The Rise of Latin Youth
Liberal bishops dismissed Summorum Pontificum, Pope Benedict XVI's apostolic constitution authorizing wider use of the traditional Latin mass, as a bone thrown to over-the-hill conservatives. But Pope Benedict XVI probably wrote it more for the young than the old.
One of the points he stressed in his letter accompanying Summorum Pontificum was that "what earlier generations held as sacred remains sacred for us too." He had previously written that the widespread contempt for the old mass -- the treatment of it as something "forbidden" -- constituted an act of self-mutilation for a religion predicated on tradition.
Among the groups interested in the traditional Latin mass were youth, he noted: "young persons too have discovered this liturgical form, felt its attraction, and found in it a form of encounter with the Mystery of the Most Holy Sacrifice particularly suited to them."
Left-wing Catholic publications, normally so attentive to the enthusiasms of youth, have taken no interest in this phenomenon. To the extent that they acknowledge it all, they adopt a tone of mocking. A few years back, after thousands of young people flocked to a Pontifical Solemn High Mass held in D.C.'s Basilica of the National Shrine of the Immaculate Conception, US Catholic gasped, "Really? Seriously?" It treated the event as a joke.
The secular press covers youth interest in the traditional Latin mass far more respectfully. The Economist recently reported on the "traditionalist avant-garde." The old mass, it found, isn't petering out but picking up some speed: "The Latin Mass Society of England and Wales, started in 1965, now has over 5,000 members. The weekly number of Latin masses is up from 26 in 2007 to 157 now. In America it is up from 60 in 1991 to 420. At Brompton Oratory, a hotspot of London traditionalism, 440 flock to the main Sunday Latin mass. That is twice the figure for the main English one."
The influx of conservative Anglicans has bolstered these numbers a bit: "Dozens of Anglican priests have 'crossed the Tiber' from the heavily ritualistic 'smells and bells' high-church wing; they find a ready welcome among traditionalist Roman Catholics."
But the principal source of growth comes from youth interest. "Like evangelical Christianity, traditional Catholicism is attracting people who were not even born when the Second Vatican Council tried to rejuvenate the church," says The Economist. "Traditionalist groups have members in 34 countries, including Hong Kong, South Africa and Belarus. Juventutem, a movement for young Catholics who like the old ways, boasts scores of activists in a dozen countries."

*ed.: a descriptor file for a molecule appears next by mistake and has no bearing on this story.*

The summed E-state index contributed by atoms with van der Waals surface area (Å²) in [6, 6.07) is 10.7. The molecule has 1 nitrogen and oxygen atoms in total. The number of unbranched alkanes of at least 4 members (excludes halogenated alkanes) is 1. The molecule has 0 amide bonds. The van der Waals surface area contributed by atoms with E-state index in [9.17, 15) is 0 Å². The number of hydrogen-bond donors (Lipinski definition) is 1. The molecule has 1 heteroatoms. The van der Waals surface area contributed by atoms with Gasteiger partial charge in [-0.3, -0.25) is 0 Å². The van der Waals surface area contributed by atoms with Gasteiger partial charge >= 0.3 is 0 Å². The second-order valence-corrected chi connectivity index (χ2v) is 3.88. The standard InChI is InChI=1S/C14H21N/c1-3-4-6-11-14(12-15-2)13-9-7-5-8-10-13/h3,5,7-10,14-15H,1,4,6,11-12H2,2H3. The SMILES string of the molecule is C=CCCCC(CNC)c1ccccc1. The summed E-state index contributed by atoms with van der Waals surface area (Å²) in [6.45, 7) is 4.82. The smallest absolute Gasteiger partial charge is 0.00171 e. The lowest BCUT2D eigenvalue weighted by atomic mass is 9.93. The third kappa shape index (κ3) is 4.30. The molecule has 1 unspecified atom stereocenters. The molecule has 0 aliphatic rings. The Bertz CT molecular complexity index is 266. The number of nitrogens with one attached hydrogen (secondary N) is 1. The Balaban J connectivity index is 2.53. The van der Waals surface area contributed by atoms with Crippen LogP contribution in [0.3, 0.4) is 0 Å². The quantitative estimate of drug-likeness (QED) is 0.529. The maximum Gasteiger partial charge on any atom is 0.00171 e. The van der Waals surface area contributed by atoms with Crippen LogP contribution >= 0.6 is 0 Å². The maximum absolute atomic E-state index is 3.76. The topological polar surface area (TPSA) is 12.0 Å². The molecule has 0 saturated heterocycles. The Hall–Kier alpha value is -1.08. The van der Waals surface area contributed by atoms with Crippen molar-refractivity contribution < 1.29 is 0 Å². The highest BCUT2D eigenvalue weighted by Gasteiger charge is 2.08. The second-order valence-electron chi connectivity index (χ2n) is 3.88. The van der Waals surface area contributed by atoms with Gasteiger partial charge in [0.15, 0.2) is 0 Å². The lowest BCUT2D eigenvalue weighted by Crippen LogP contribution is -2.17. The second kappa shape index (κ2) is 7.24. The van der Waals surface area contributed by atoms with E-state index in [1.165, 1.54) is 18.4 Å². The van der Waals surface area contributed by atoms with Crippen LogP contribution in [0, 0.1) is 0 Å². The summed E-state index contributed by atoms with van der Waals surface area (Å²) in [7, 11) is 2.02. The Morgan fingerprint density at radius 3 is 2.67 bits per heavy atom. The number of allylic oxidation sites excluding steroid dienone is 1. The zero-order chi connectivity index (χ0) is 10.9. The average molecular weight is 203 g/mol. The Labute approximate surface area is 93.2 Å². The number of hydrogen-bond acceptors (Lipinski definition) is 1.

Self-consciously "relevant" Catholicism is increasingly seen by the young as irrelevant. Youth masses that try to imitate the trends of the world, often lamely, generate only sporadic attendance. Substanceless liturgies leave them bored, and they apparently deduce from the relativistic theology on display at them that the logical terminus of liberal Catholicism is to lapse.
In John Zmirak's engaging new book, The Bad Catholic's Guide To the Catechism, he explains the paradoxical appeal of the old mass to the young. At first, he says "he hated it," but something about it kept him interested: "some sense that you're peering through a window out of time, seeing through a glass not quite so darkly into another world far realer than our own."
"You'll feel a little alienated, maybe even offended," he writes to the skeptical. "Who is this guy in the shiny robe to turn his back on me and talk to the crucifix instead? You'll resent the calisthenics, the hopping up and down then falling back on your knees, and you'll likely find the prayers archaic and strange, like a quote from the Magna Carta....Any traditional rite will be thoroughly off-putting, just like cardio, mathematics, or parenthood. But if you stick with it, you'll learn to 'see' something profound and true: a sacrificial ritual enacting a solemn marriage between the fallen muck of earth and fire falling from heaven."
The liberal architects of the post-Vatican II period find the traditionalist revival baffling. The Economist quotes liberal Dominican Timothy Radcliffe to the effect that new interest in the old mass is just a form of empty nostalgia. But the explanation is no more complicated than what Jesus Christ told his disciples: the young desire bread, not stones.